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    Locke Lord QuickStudy: Biometrics: Illinois Appellate Court Potentially Revives “No-Injury” Lawsuits Under the Biometric Information Privacy Act

    Locke Lord Publications

    On September 28, 2018, an Illinois Appellate Court issued an opinion that will likely increase class-action filings under Illinois’s Biometric Information Privacy Act (“BIPA”). In Sekura v. Krishna Schaumburg Tab, Inc., 2018 IL App (1st) 180175, the court held that BIPA’s plain language does not require a plaintiff who alleges a statutory violation to allege an additional injury in order to state a claim. This decision from the First District deviates from the Second District’s 2017 holding in Rosenbach v. Six Flags Entertainment Corp., which held that a BIPA plaintiff who alleges a statutory violation without a resulting injury may not sue under the statute. 2017 IL App (2d) 170317.

    This split will be resolved soon, as the Illinois Supreme Court recently heard oral argument in Rosenbach and should therefore definitively decide who a “person aggrieved” is under BIPA.

    BIPA prohibits private entities from obtaining or using an individual’s biometric information without first providing defined notices and obtaining written consent to do so. 740 ILCS 14/15(a), (b). BIPA allows any “person aggrieved” by a statutory violation to sue for either actual damages or “liquidated damages” of between $1,000 and $5,000, plus attorneys’ fees and injunctive relief. 740 ILCS 14/20.

    “Person aggrieved” is not defined in the statute, which has led to conflicting decisions about whether an actual injury is required to have standing to sue. Compare McCollough v. Smarte Carte, Inc., 2016 WL 4077108, at *4 (N.D. Ill. Aug. 1, 2016) (dismissing BIPA action for lack of actual damages) and Vigil v. Take-Two Interactive Software, Inc., 235 F. Supp. 3d 499, 521 (S.D.N.Y. 2017) (dismissing BIPA claim where there was no injury attributable to procedural BIPA violation) (aff’d 2017 WL 5592589 (2nd Cir. Nov. 21, 2017)) with Monroy v. Shutterfly, Inc., 2017 WL 4099846, at *9 (N.D. Ill. Sept. 15, 2017) (rejecting argument that “person aggrieved” requires an actual injury) and In re Facebook Biometric Information Privacy Litigation, 2018 WL 1794295, at *7 (N.D. Cal. Apr. 16, 2018) (holding that a statutory violation is an invasion of privacy sufficient to create statutory standing to sue, and that no further tangible injury (such as identity theft or financial loss) needs to be shown).

    The defendant in Sekura operated a tanning salon that allegedly collected class members’ fingerprints in connection with purchases of services and enrollment in defendant’s national membership database. The plaintiff alleges that she was required to scan her fingerprint each time she visited the defendant, and that the defendant disclosed this fingerprint data to an out-of-state third-party vendor. The defendant allegedly did not provide the specific notice or receive from plaintiff the written release required by BIPA. Plaintiff alleges that she was deprived of her legal rights by the defendant’s violation of the statute and that she suffers from mental anguish.   

    The appellate court rejected the holding in Rosenbach that if a technical violation of the statute was actionable it would render the word “aggrieved” superfluous, finding that the statute’s plain language “does not state that a person aggrieved by a violation of this Act—plus some additional harm—may sue.” 2018 IL App (1st) 180175, ¶¶ 50-55 (“If the drafters had intended to limit the pool of plaintiffs to those plaintiffs who had been both aggrieved by a violation of the Act and aggrieved by some additional harm or injury, they could have easily stated that.”). In its analysis, the court reviewed the definition of “aggrieved” and was satisfied that a deprivation of legal rights would render a person “aggrieved” under the statute. Id. at ¶¶ 52-53. The court also found persuasive BIPA’s legislative history and similarities with other statutes that use the term “aggrieved.”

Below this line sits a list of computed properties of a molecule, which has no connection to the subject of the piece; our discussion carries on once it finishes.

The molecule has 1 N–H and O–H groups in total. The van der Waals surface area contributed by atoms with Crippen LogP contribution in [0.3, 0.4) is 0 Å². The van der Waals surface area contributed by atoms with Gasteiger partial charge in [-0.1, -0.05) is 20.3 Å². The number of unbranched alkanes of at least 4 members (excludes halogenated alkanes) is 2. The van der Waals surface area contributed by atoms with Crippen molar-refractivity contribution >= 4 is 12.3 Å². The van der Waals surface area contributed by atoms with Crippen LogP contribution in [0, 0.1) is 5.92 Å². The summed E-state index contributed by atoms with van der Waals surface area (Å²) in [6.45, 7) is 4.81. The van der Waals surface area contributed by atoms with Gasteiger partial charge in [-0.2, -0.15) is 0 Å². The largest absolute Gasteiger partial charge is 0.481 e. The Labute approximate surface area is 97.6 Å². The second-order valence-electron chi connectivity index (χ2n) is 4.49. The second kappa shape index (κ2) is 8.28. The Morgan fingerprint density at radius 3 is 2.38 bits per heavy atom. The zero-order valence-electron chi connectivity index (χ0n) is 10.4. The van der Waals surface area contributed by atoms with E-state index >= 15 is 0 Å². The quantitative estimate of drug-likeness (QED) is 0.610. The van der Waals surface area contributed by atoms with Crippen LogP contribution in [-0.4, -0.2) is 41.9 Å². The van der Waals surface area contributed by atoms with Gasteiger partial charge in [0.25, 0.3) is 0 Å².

Notably, the Sekura court observed that even if it agreed with the Rosenbach decision, the facts in Sekura would be distinguishable because plaintiff in Sekura alleged “(1) an injury to her legal right to privacy of her own biometric information; by the disclosure of this information to an out-of-state third party vendor, and (2) mental anguish.” Id. at ¶¶ 76-77 (“To be clear, we find that the statutory violations to plaintiff’s privacy constituted harm even without disclosure, but the disclosure in the case at bar makes it distinguishable from Rosenbach.”).   

    Given the district split at the appellate level, the Sekura defendant will very likely appeal to the Illinois Supreme Court, which is slated to decide in the Rosenbach appeal whether a “person aggrieved” includes a plaintiff who has experienced only a technical statutory violation or whether an actual injury is required as well. That decision—which could potentially address Sekura as well if the appeals are consolidated—will bind Illinois courts and federal courts applying BIPA. While an affirmance in Rosenbach would not necessarily be dispositive in Sekura given plaintiff’s alleged injuries, it would nonetheless make class certification difficult due to individualized injury determinations. And, of course, if the Supreme Court decides that BIPA has no actual-injury requirement, a wave of new class actions will be sure to follow.

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